This is, for Homer, as it was for most Ancient thinkers, the tragedy of being human: to desire freedom, and be tortured by a sense of autonomy, and yet be imprisoned by forces beyond our control.
With tragedy, however, came dignity, particularly in the post-heoric, post-Homeric society. Ancient gods acted according to whim; only humans were truly accountable for their actions. Human life was framed by the gods and yet humans could not rely upon them. They had to depend upon their own wit and resources. It was human reason and human morality that imposed order upon an unpredictable world, and carved out dignity and honour within it.
The coming of monotheism – Judaism, Christianity and Islam – transformed the vision of human nature and the character of moral thinking. I have not the time here to talk through properly the significance of monotheism, but I want to paint she broad strokes.
For the Ancients, there were hundreds of gods, but all were constrained by the structure of reality. Fate was more powerful even than the gods themselves. For the monotheists there was, of course, but one God, all-powerful and constrained by nothing. He could act as He chose. Through this new vision of God, monotheism made humans both greater and lesser than they had been before. The notion of God having created humans in His own image helped monotheistic thinkers enlarge the meaning of ‘humanity’. The dignity of the individual, in principle at least, derived not from his or her participation in a specific community but through their God-created nature. There were certainly non-monotheistic traditions – such as Stoicism, Mohism in China, strands of Buddhism – that developed new, more universal ways of thinking about humanity – but it was primarily through monotheism that this moral enlargement historically developed.
Similarly, the idea of God’s will, and of a being acting freely and without constraint helped monotheists develop new ways of thinking about human agency. In recasting the relationship between God and fate, monotheism recast also the relationship between humans and free will, in a way that became significant for subsequent moral debate. And yet, the diminished view of the human within monotheism restricted the significance of the expanded idea of agency. The concept of agency or will in the Christian tradition, for instance, could be understood only in the context of belief in the Fall and in Original Sin, the insistence that all humans are tainted by Adam and Eve’s disobedience of God in eating of the fruit of the Tree of Knowledge. If the all-powerful, unconstrained monotheistic God had introduced a revolutionary notion of agency, the Christian concept of the Fall ensured that human agency was viewed in a very different way. Where Ancient Greeks had seen humans as carving out a space for dignity and honour within an unpredictable universe, and in the face of capricious and often immoral gods, monotheists insisted It was impossible for humans to do good on their own account, because the Fall had degraded both their moral capacity and their willpower. Only through God’s grace could humans become moral. As the idea of God as an unquestionable moral authority – because only through Him could humans be rescued from their own wickedness and weakness – became a distinctive feature of monotheism, so into moral thinking was introduced a new sense of law and of the legislator.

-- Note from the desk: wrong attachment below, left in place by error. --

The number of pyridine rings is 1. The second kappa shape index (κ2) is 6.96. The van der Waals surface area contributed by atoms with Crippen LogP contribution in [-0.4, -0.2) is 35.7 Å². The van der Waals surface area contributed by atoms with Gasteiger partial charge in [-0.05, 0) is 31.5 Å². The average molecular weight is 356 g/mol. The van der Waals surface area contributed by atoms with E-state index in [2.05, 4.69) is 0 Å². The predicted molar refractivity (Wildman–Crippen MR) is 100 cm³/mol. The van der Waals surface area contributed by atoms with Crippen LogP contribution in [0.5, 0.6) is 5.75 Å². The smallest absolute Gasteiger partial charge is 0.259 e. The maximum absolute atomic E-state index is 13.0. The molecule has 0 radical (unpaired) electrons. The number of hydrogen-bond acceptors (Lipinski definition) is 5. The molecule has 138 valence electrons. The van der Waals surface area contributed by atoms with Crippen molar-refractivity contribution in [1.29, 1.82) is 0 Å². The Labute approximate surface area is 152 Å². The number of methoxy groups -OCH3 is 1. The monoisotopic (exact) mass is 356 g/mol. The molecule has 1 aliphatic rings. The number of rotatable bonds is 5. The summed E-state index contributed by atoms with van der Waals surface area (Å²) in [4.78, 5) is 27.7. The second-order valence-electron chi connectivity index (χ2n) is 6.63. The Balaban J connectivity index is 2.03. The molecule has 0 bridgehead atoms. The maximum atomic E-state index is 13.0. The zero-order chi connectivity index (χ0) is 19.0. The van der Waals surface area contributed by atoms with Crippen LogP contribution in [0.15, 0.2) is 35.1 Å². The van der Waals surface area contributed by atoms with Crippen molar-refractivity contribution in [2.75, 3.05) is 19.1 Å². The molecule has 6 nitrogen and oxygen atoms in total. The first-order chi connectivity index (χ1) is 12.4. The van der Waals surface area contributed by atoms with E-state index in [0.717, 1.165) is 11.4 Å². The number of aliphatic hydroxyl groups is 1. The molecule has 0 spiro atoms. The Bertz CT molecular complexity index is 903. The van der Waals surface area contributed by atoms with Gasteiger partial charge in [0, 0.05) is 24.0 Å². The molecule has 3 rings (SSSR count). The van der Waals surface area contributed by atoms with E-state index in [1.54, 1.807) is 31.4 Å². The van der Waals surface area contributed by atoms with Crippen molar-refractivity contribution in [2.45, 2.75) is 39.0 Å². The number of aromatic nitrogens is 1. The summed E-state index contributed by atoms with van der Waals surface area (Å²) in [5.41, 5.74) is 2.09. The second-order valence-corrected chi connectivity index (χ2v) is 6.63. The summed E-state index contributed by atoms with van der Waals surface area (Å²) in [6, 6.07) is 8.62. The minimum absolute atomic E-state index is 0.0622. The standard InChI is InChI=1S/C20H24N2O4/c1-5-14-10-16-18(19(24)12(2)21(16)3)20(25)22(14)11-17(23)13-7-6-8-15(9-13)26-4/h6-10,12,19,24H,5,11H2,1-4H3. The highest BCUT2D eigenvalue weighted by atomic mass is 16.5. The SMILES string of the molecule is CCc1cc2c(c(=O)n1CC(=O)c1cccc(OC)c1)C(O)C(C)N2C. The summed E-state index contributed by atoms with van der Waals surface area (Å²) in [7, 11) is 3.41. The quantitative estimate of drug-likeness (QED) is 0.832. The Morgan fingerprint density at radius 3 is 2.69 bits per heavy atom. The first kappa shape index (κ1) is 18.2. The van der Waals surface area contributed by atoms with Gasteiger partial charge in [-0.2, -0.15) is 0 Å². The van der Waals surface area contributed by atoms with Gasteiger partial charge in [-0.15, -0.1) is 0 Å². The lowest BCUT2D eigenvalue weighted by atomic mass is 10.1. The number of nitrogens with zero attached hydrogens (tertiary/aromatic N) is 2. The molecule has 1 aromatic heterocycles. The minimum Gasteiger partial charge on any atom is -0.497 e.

All moral codes possess two elements: a set of values to pursue and a reason for pursuing those values. Or, to put it another way, they both elucidate the means of being good and demonstrate the end to which the means take us. The importance of the monotheistic faiths is that they developed a novel way of thinking about relationship between means and ends. The end was God. God also the means to that end.
Both Aristotle and Aquinas, the most Aristotelian of Christian theologians, saw human beings as rational animals and that to fulfil one’s function as a human being one had to actualize one’s capacity for reason. Both saw the life of happiness as the end goal for human beings. But the two disagreed over what constituted a rational life and what was the nature of the ultimate end. For Aquinas, as it was for Muslim rationalists such as Ibn Sina and Ibn Rushd, too, the point of an moral life was not merely rational flourishing but also intimate union with God.
The consequence was that morality became far more rule-bound. The end was God. God also made the rules that one followed to reach the end. Why follow the rules? Not simply because God was all-powerful and all-knowing, but also because only through Him could humans, who are fundamentally morally frail, be rescued from their own wickedness and weakness.
Morality now emerged less out of wisdom and reason than out of faith, submission and law. It was not that wisdom did not remain a central part of monotheistic moral thought. Nor that monotheism abandoned the idea of human flourishing. But such notions now only made sense within a new framework of God’s law and of God as lawmaker. It is this framework, Anscombe suggests, onto which modern moral theories have clung, while also having, in the post-religious world, having abandoned any true belief in God as legislator.
The emergence of the modern world, from about the sixteenth century onwards, brought with it a number of changes that transformed the language of morality. First the idea that morality should be invested in God became less plausible. Not only did religious belief erode over time, but even devout thinkers (Immanuel Kant, for instance) were less likely to look to God to set moral boundaries.